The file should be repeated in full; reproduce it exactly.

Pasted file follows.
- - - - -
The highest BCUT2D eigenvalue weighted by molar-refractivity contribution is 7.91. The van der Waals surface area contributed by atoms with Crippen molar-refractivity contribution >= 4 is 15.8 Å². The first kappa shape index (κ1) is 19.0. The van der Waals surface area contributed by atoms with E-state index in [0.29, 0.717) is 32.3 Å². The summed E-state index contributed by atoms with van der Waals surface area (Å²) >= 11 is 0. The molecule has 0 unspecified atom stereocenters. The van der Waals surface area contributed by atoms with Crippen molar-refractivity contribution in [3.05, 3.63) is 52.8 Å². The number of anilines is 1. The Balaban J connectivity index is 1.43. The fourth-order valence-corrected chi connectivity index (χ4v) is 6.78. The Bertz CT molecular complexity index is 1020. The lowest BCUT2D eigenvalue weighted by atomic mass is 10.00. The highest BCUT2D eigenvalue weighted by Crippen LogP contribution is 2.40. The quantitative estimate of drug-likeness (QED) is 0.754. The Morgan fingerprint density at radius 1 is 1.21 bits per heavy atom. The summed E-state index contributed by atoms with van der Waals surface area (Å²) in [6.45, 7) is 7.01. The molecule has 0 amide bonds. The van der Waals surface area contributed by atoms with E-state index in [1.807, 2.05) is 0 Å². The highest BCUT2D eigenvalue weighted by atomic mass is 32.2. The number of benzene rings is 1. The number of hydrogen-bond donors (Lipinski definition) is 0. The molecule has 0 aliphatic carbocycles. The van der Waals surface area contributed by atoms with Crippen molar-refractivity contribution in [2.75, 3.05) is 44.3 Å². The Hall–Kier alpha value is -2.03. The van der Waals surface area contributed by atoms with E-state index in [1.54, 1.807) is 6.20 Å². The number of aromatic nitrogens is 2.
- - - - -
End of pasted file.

The highest BCUT2D eigenvalue weighted by molar-refractivity contribution is 7.91. The van der Waals surface area contributed by atoms with Crippen molar-refractivity contribution >= 4 is 15.8 Å². The first kappa shape index (κ1) is 19.0. The van der Waals surface area contributed by atoms with E-state index in [0.29, 0.717) is 32.3 Å². The summed E-state index contributed by atoms with van der Waals surface area (Å²) >= 11 is 0. The molecule has 0 unspecified atom stereocenters. The van der Waals surface area contributed by atoms with Crippen molar-refractivity contribution in [3.05, 3.63) is 52.8 Å². The number of anilines is 1. The Balaban J connectivity index is 1.43. The fourth-order valence-corrected chi connectivity index (χ4v) is 6.78. The Bertz CT molecular complexity index is 1020. The lowest BCUT2D eigenvalue weighted by atomic mass is 10.00. The highest BCUT2D eigenvalue weighted by Crippen LogP contribution is 2.40. The quantitative estimate of drug-likeness (QED) is 0.754. The Morgan fingerprint density at radius 1 is 1.21 bits per heavy atom. The summed E-state index contributed by atoms with van der Waals surface area (Å²) in [6.45, 7) is 7.01. The molecule has 0 amide bonds. The van der Waals surface area contributed by atoms with E-state index in [1.807, 2.05) is 0 Å². The highest BCUT2D eigenvalue weighted by atomic mass is 32.2. The number of benzene rings is 1. The number of hydrogen-bond donors (Lipinski definition) is 0. The molecule has 0 aliphatic carbocycles. The van der Waals surface area contributed by atoms with Crippen molar-refractivity contribution in [2.75, 3.05) is 44.3 Å². The Hall–Kier alpha value is -2.03. The van der Waals surface area contributed by atoms with E-state index in [1.54, 1.807) is 6.20 Å². The number of aromatic nitrogens is 2.